Today I want to share some insights about a subject that’s been top of mind for me lately…. Capacity.
Isn’t the holiday season wonderful? People are so generous and thoughtful. In fact, the Network for Good Online Giving Study* found one third of all online giving happens in December. What surprised me, though, was that two thirds of the December online giving occurs December 30-31st!
But . . . what about the rest of the year?
As a nonprofit leader you are dealing with change all the time. Today I was listening to several executive directors share the impact on them personally of having to make changes related to budget realities as they start their new fiscal years. Considering their comments and my own experience, I have three tips for coping with change to share with you.
Time has gone by fast! I can’t believe it was two months ago that we decided to sell our home and move. As a result, I have been reflecting on change and how moving provides insights for how change happens for you as a nonprofit leader. The elements of change and process of managing it are common no matter what it’s about. Let’s start with the first four.
Behind closed doors? Last time we talked about how executive directors can feel shut out when their boards have executive sessions without them. I pointed out that there is not agreement about whether or not boards should have these sessions. When executive directors and their boards establish and follow a good process and clear guidelines trust is built and concerns are mitigated. Here are some things to consider when thinking about executive sessions.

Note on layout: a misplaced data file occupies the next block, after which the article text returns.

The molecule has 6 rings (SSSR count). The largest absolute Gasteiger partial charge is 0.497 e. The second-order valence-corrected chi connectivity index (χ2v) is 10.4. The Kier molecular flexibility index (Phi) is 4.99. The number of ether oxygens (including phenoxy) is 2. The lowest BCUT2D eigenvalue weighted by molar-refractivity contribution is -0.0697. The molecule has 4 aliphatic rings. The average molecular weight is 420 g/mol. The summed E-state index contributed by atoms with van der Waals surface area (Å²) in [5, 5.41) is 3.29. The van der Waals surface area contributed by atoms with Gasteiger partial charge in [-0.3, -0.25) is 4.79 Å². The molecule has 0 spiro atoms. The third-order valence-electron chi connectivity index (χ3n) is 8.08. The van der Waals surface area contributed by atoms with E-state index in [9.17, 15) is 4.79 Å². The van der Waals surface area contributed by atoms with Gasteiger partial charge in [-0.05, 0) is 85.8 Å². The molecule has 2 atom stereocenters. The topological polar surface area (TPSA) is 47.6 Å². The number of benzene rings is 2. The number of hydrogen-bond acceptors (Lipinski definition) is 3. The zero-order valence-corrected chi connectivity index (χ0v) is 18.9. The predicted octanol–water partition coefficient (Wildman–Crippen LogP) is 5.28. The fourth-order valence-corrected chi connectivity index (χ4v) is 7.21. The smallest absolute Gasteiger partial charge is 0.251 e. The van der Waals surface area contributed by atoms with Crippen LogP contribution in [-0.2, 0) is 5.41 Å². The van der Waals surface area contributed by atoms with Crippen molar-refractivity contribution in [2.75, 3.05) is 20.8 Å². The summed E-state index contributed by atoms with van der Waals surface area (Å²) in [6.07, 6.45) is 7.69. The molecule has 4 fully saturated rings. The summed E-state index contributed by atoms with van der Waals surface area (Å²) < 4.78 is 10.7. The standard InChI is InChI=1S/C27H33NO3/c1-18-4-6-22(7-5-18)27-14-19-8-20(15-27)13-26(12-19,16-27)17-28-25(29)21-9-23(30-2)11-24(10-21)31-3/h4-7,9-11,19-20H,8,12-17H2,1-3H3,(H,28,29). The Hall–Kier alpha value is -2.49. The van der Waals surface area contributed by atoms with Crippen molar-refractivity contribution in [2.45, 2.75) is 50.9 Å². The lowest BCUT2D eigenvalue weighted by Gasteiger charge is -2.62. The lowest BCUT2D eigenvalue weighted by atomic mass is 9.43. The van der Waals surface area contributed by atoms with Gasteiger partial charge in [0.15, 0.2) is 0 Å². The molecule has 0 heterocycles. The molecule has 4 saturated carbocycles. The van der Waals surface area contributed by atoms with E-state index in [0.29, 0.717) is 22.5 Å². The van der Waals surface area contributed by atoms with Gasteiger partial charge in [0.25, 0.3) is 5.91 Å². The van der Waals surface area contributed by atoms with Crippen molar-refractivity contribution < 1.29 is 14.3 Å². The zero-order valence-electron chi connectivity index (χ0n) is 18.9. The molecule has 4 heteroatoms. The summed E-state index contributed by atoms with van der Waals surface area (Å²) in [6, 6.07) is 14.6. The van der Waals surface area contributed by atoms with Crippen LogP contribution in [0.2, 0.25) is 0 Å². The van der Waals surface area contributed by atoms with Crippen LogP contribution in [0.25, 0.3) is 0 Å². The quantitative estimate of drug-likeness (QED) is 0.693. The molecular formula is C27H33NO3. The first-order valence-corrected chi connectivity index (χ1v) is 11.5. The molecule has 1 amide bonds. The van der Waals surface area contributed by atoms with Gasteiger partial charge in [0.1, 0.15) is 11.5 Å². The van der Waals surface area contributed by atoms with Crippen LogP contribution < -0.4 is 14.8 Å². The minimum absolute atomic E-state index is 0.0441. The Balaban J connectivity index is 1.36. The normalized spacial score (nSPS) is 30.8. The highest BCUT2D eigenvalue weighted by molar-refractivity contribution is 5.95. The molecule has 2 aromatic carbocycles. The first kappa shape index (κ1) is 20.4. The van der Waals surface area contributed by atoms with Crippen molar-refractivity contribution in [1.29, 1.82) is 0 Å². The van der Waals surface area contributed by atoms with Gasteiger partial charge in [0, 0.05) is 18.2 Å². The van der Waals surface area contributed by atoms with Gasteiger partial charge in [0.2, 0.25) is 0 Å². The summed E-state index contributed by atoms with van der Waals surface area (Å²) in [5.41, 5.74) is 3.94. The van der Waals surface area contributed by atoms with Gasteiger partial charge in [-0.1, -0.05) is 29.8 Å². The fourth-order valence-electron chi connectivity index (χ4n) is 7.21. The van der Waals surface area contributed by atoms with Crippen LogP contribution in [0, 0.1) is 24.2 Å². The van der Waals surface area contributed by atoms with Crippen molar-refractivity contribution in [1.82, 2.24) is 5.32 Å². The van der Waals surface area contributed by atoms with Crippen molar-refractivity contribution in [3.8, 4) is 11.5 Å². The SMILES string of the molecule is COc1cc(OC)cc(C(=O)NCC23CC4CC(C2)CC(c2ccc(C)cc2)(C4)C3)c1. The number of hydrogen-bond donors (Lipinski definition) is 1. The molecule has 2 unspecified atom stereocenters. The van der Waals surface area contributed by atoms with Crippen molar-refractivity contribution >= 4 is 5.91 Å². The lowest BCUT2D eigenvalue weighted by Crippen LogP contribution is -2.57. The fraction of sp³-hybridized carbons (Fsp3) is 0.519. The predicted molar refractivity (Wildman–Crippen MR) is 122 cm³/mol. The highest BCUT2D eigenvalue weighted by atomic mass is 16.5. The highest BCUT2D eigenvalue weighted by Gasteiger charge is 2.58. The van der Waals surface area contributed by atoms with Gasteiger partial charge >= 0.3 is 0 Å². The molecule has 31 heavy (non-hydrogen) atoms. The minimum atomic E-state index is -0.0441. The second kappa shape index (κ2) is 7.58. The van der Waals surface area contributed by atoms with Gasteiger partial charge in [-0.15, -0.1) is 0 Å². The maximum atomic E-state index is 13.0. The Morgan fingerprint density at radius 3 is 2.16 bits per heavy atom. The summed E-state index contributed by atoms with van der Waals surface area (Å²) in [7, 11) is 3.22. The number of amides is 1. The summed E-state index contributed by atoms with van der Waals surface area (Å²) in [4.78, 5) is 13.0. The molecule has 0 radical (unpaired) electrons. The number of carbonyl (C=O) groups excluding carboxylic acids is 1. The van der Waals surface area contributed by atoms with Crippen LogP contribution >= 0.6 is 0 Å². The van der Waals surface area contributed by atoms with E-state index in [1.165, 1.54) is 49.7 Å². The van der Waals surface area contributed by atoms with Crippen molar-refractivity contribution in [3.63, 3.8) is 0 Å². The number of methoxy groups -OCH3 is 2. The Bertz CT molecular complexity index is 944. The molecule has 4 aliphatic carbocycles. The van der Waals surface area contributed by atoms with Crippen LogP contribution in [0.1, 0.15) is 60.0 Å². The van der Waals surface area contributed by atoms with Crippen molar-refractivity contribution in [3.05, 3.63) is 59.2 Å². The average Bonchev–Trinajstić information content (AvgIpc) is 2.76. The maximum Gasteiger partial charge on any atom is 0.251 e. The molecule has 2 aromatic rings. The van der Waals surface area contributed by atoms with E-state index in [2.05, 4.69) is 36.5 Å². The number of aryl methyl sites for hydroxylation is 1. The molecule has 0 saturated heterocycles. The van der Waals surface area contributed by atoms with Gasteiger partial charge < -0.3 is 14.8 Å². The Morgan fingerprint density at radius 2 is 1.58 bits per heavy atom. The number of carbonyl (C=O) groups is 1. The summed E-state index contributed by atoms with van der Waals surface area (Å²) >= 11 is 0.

The board-executive director relationship is a dance. The whole team is dancing together! One thing that can throw everyone off balance or mess up the cadence is how the board manages (or doesn’t) executive sessions. Most executive directors do not want their boards to meet without them on issues other than their performance or compensation. Other executives don’t seem to be bothered by it and some even encourage it. Not only is there disagreement about the practice, there is even disagreement about the definition!
A new executive director is struggling with a board chair who acts like, but doesn’t admit, that he wishes he was in her position. A board president is frustrated because the executive director is very defensive whenever feedback is given. A long-time executive director believes his board chair has no confidence in him because she keeps telling him what to do and how to do it. Everything suffers, or is at best mediocre, when this partnership is not optimal.
This morning at the gym I listened. I closed my eyes and just listened. First, I became more aware of the voices. Some clear—I could understand the words—and some not—just recognizable as voices. Next, it was the music being piped throughout the gym above our heads. (Not too loud thank goodness.) Then, more startling sounds.